The alien that won't stay dead
E.T. the Extra Terrestrial
By Chris O'Neal 05/01/2014
As a child, the titular alien from E.T. the Extra Terrestrial frightened me. Not only does he resemble a sentient poo, but his creaky, groaning voice made for panic attacks late at night when the house settled or a vagrant wind disturbed a tree. The worst part of the film came when E.T. went ghost mode and turned into a white bugaboo. No amount of Reese’s Pieces could absolve my pure terror of the alien creature, and I was happy when he died.
Then one day my dad took me to the house of a friend who owned an Atari 2600 system. This must have been around 1989 because The Real Ghostbusters was on and I was content to cement myself in front of the television for a marathon. Until I saw it: E.T. the Extra-Terrestrial: The Video Game. Vague memories of being tormented by the creature rolled over me like the bicycle that Elliott and the alien monster flew off on, but my fascination with the even-by-1980s-standards ancient Atari technology won out.
In popped the cartridge, on came the system and, much to my surprise, a game that looked nothing like the alien turd of my nightmares. Just two-dimensional light green to dark green blobs and a patch of colors that somewhat resembled a rectangle. I suppose the point of the game was to move the alien in order to make contact with the colors, but I never did figure it out. Instead, I tried in vain to get the alien out of a corner and, after 20 minutes of struggling, gave up — and so did Atari, years ago.
E.T. the Extra-Terrestrial: The Video Game was a massive financial flop for the company and had the potential to bring down the entirety of the budding video game industry. Acquiring the rights and producing the game yielded a loss of more than $100 million for Atari, and so the company buried them. Literally. Atari took the video game cartridges — some 700,000 remaining — and buried them in a landfill in New Mexico.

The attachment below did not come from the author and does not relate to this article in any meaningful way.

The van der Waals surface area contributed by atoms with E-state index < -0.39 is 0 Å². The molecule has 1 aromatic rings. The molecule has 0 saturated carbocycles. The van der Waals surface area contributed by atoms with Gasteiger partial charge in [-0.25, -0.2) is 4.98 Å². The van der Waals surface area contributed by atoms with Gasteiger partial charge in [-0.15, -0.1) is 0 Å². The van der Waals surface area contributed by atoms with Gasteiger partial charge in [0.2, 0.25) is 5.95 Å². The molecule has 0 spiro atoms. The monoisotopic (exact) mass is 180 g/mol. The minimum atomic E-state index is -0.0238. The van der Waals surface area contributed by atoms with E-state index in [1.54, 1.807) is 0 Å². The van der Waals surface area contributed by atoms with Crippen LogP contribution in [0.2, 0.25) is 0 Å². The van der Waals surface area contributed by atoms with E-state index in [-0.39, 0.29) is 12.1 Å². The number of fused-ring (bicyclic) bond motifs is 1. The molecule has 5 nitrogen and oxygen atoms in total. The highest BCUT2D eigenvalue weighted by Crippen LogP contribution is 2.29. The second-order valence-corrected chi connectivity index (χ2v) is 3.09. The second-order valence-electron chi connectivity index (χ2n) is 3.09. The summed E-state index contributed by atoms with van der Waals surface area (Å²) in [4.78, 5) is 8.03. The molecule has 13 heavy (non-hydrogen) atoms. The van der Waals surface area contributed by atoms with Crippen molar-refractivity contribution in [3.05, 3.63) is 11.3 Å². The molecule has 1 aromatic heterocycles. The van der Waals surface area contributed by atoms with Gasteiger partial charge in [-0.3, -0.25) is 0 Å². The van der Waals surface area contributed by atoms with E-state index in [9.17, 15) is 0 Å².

Or so was the theory. More like an urban legend. Speaking with other adolescent friends after my close encounter of the extraterrestrial kind, the largest kid of the bunch said that his dad had told him that his friend’s son had the same game but it was taken away by the government and buried in New Mexico. I believed him 100 percent.
Turns out, the big kid was right. Maybe not about the men in black, though.
Just last weekend, excavators uncovered a treasure trove of E.T. the Extra-Terrestrial: The Video Game in a landfill outside of Alamogordo, New Mexico, confirming the urban legend. The game’s creator, Howard Scott Warshaw, undoubtedly invited to the excavation as part of a documentary being filmed regarding the myth, was on hand to witness the event.
Of the hundreds of thousands of cartridges, none is in working condition, apparently, which may or may not be a good thing. If you were to phone a young Chris O’Neal in 1989 to ask if E.T. the Extra-Terrestrial should ever rear its ugly head in the new millennium, the conversation would go as follows.
You: Would you be happy to play E.T. again in 30 years?
Child Chris: No. He died and I’m glad he’s dead. He should stay dead and I’m sorry he came back to life in the movie, too.
Thirty years from now, folks may uncover thousands of copies of Duke Nukem Forever in a landfill somewhere in the desert. My advice: leave it be. Sometimes dead is better.
Chris O’Neal is on the lookout for juice boxes of Ecto-Cooler. Follow him on Twitter @agentoneal.